Bersih calls for postal voting expansion


THE Coalition for Clean and Fair Elections (Bersih 2.0) have made recommendations to improve the electoral system in the country, which includes the expansion of postal voting for voters residing in Singapore, Brunei, Kalimantan, Indonesia and Southern Thailand.

In its recent report titled “Improving Access to Voting in Malaysia” the coalition had identified several obstacles that hinder voters from exercising their rights during the election.

The research noted that the present postal and advance voting system in Malaysia is limited in scope. Eligible outstation voters who do not reside in their registered constituency are not entitled to either method of voting, while those who reside overseas are limited by the time constraint between nomination and polling day which impact the delivery and return of postal votes.

Among the recommendations highlighted in the report is to allow voters residing in the four countries to vote during elections and also for the Election Commission of Malaysia (EC) to remove the current requirement for overseas voters to spend at least 30 days in the country in the last five years to be eligible.

Bersih 2.0 chairman Thomas Fann (picture) said Singapore has the largest chunk of Malaysian voters in the country compared to the other three.

“There are between half a million to 700,000 Malaysians in Singapore alone. The rest would be significantly less but if we combine all of them, the total figure could be close to a million,” he said during the virtual launch of the report last Friday.

The report also suggested an immediate implementation of the automatic voter registration system and the lowering of voting age to 18 as this would enfranchise 5.6 million Malaysians into the electoral process.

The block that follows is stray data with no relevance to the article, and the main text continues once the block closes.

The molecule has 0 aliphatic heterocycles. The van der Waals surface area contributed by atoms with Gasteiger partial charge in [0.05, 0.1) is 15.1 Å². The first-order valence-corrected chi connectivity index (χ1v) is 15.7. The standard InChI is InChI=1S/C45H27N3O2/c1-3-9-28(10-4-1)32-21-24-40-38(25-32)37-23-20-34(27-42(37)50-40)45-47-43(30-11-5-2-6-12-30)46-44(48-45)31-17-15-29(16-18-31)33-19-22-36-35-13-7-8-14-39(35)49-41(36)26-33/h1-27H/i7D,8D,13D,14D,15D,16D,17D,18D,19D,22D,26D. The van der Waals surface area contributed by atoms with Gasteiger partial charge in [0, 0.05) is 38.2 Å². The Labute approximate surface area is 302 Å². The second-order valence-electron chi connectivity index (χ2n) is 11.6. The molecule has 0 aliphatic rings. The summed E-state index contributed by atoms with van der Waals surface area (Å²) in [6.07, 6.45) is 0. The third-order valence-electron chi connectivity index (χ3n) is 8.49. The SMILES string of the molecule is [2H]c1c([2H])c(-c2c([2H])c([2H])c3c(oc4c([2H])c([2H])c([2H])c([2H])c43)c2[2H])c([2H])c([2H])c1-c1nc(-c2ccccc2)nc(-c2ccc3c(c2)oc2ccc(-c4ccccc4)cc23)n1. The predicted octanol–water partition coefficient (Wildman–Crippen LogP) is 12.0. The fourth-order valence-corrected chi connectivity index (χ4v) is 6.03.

Bersih officer Chan Tsu Chong said automatic voting registration for those aged 21 and above would enable 4.4 million to vote while those between the ages of 18 and 20 stands at 1.2 million.

In July 2019, the Parliament had passed the Constitution (Amendment) Act 2019 which lowered the voting age from 21 to 18 years by amending Article 119 (1)(a) of the Federal Constitution. Amendments were also made on Article 119(4) of the Federal Constitution to remove the need for voters to apply for registration.

Minister in the Prime Minister’s Department (Parliament and Law), Datuk Seri Takiyuddin Hassan said in May that the government gave assurance to implement the Undi 18 this year.

In June, the High Court allowed the judicial review leave application by the Young Voters Association (Undi18) to compel the government to implement the lowering of the voting age to 18 by July.

The High Court then fixed on Aug 23 to hear the full merits of the judicial review application.

Other recommendations made by the coalition to make voting more accessible include expanding advance voting to absent voters, improving the conditions of voting for military and police personnel, improving access to polling stations in remote areas, strengthening health and safety measures in polling stations, enacting a fixed-term Parliament Act and strengthening voter education.

Commenting on the postponement of Sarawak state election following the extension of the Emergency period from Aug 2 until Feb 2, 2022 at the state level, Fann said the move was unnecessary if the EC was able to take required measures to conduct an election during a health crisis.

He said the core problem during an election that could lead to a super spreader event is the campaigning period instead of the polling day itself.

“To deal with this, the EC, with funding from the government, can provide fair media access to all political parties to do their campaign and reach the voters instead of going on the ground and endangering many.

“This could have been done and should be done in the upcoming elections,” he added.


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